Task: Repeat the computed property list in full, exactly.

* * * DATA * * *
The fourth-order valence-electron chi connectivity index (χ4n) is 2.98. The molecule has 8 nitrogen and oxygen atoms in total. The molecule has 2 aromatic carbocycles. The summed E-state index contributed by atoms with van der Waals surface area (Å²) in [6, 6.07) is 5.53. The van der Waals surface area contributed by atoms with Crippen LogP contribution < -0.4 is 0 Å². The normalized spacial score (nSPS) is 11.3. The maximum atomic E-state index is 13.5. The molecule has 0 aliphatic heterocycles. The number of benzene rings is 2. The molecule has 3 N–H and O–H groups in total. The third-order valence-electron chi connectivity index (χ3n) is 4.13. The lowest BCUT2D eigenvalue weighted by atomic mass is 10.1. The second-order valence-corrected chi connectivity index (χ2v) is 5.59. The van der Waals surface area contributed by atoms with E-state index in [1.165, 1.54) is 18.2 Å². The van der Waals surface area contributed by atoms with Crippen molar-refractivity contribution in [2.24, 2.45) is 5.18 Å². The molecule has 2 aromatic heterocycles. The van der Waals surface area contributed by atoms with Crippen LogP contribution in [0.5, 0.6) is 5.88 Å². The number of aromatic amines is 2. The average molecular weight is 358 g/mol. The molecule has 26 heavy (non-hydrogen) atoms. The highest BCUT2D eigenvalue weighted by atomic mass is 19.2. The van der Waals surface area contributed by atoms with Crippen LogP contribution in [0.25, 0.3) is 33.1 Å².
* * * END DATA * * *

The fourth-order valence-electron chi connectivity index (χ4n) is 2.98. The molecule has 8 nitrogen and oxygen atoms in total. The molecule has 2 aromatic carbocycles. The summed E-state index contributed by atoms with van der Waals surface area (Å²) in [6, 6.07) is 5.53. The van der Waals surface area contributed by atoms with Crippen LogP contribution < -0.4 is 0 Å². The normalized spacial score (nSPS) is 11.3. The maximum atomic E-state index is 13.5. The molecule has 0 aliphatic heterocycles. The number of benzene rings is 2. The molecule has 3 N–H and O–H groups in total. The third-order valence-electron chi connectivity index (χ3n) is 4.13. The lowest BCUT2D eigenvalue weighted by atomic mass is 10.1. The second-order valence-corrected chi connectivity index (χ2v) is 5.59. The van der Waals surface area contributed by atoms with E-state index in [1.165, 1.54) is 18.2 Å². The van der Waals surface area contributed by atoms with Crippen molar-refractivity contribution in [2.24, 2.45) is 5.18 Å². The molecule has 2 aromatic heterocycles. The van der Waals surface area contributed by atoms with Crippen LogP contribution in [0.5, 0.6) is 5.88 Å². The number of aromatic amines is 2. The average molecular weight is 358 g/mol. The molecule has 26 heavy (non-hydrogen) atoms. The highest BCUT2D eigenvalue weighted by atomic mass is 19.2. The van der Waals surface area contributed by atoms with Crippen LogP contribution in [0.25, 0.3) is 33.1 Å².